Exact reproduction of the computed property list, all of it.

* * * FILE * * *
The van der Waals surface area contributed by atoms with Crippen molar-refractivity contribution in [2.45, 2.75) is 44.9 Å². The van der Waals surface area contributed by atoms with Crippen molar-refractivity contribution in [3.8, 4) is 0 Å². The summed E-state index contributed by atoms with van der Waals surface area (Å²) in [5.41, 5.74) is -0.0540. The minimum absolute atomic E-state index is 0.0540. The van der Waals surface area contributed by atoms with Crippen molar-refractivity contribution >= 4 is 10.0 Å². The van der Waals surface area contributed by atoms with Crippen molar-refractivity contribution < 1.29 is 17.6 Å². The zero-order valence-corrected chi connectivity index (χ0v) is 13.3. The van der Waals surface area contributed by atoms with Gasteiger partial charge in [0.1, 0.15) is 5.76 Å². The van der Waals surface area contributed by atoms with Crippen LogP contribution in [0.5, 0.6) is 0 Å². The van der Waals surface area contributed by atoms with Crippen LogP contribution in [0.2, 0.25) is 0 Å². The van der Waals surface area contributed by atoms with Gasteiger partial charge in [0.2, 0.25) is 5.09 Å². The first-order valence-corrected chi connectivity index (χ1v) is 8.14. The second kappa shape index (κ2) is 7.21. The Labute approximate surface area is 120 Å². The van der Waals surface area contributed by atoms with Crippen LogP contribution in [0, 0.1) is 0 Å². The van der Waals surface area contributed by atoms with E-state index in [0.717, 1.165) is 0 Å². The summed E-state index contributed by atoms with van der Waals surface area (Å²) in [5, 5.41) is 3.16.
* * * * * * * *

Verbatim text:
The van der Waals surface area contributed by atoms with Crippen molar-refractivity contribution in [2.45, 2.75) is 44.9 Å². The van der Waals surface area contributed by atoms with Crippen molar-refractivity contribution in [3.8, 4) is 0 Å². The summed E-state index contributed by atoms with van der Waals surface area (Å²) in [5.41, 5.74) is -0.0540. The minimum absolute atomic E-state index is 0.0540. The van der Waals surface area contributed by atoms with Crippen molar-refractivity contribution >= 4 is 10.0 Å². The van der Waals surface area contributed by atoms with Crippen molar-refractivity contribution < 1.29 is 17.6 Å². The zero-order valence-corrected chi connectivity index (χ0v) is 13.3. The van der Waals surface area contributed by atoms with Gasteiger partial charge in [0.1, 0.15) is 5.76 Å². The van der Waals surface area contributed by atoms with Crippen LogP contribution in [0.5, 0.6) is 0 Å². The van der Waals surface area contributed by atoms with Crippen LogP contribution in [0.2, 0.25) is 0 Å². The van der Waals surface area contributed by atoms with Gasteiger partial charge in [0.2, 0.25) is 5.09 Å². The first-order valence-corrected chi connectivity index (χ1v) is 8.14. The second kappa shape index (κ2) is 7.21. The Labute approximate surface area is 120 Å². The van der Waals surface area contributed by atoms with Crippen LogP contribution in [0, 0.1) is 0 Å². The van der Waals surface area contributed by atoms with E-state index in [0.717, 1.165) is 0 Å². The summed E-state index contributed by atoms with van der Waals surface area (Å²) in [5, 5.41) is 3.16.